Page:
Ayres, Philip (DNB00)

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AYRES, PHILIP (1638–1712), the author of numerous books and pamphlets, flourished in the latter part of the seventeenth century; was born at Cottingham, and educated at Westminster, and St. John's College, Oxford. He became tutor in the family of Montagu Garrard Drake, of Agmondesham, Bucks, and lived in the family till his death, 1 Dec. 1712. His chief work is his 'lyric Poems made in imitation of the Italians,' 1687, a not uninteresting collection of original pieces and translations. One copy of verses is addressed to 'his honoured friend' John Dryden. The following is a list of Ayres's works in chronological order: 1. 'A short Account of the Life and Death of Pope Alexander VII, by P. A. Gent.,' 1667. 2. 'Pax Redux, or the Christian Reconciler. Done out of the French by P. A.,' 1670. 3. 'The Fortunate Fool, written in Spanish by A. G. de Salas Barbadillo. Translated by Philip Ayres, Gent.,' 1670. 4. 'Count Nadasdy's Hungarian Rebellion, translated by P. A. Gent.,' 1672. 5. 'The Count of Gabalis,' 1680, from the French of the Abbe de Montfaucon de Villars. 6. 'Emblemata Amatoria. Emblems of Love. In four languages, Lat., Engl., Ital., Fr.,' 1683. 7. 'The Voyages and Adventures of Captain Earth. Sharp and others in the South Sea, &c.,' 1684. 8. 'Vox Clamantis, or an Essay for the Honour, Happiness and Prosperity of the English Gentry,' 1684. 9. 'Mythologia Ethica, or Three Centuries of Æsopian Fables in English,' 1689. 10. 'The Revengeful Mistress, being an Amorous Adventure of an English Gentleman in Spain,' 1696.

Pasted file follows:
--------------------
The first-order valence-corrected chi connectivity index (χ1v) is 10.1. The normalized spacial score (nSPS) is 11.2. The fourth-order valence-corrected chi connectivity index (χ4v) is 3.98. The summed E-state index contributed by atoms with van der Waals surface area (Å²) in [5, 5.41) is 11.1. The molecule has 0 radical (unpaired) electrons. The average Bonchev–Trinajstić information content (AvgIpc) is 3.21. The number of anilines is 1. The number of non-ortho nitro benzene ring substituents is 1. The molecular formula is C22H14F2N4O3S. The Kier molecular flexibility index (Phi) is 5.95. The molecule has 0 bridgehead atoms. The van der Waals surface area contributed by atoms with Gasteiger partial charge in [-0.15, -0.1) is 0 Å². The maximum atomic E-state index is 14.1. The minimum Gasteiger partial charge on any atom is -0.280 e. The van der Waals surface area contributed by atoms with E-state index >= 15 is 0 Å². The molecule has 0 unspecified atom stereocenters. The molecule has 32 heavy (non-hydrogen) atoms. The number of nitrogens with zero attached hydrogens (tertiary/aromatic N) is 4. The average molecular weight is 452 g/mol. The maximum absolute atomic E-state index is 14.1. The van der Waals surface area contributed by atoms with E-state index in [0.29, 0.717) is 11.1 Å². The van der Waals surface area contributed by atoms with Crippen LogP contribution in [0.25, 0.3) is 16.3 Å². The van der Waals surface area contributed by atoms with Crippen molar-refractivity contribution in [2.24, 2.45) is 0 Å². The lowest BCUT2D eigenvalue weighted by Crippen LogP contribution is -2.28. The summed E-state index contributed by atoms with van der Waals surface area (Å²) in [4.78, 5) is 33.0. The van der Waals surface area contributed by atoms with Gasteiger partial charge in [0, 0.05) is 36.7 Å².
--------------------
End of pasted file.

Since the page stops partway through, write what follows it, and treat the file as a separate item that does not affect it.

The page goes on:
[Corser's Collectanea, i. 104-108; British Museum Catalogue; Rawlinson MSS. i. 197.]

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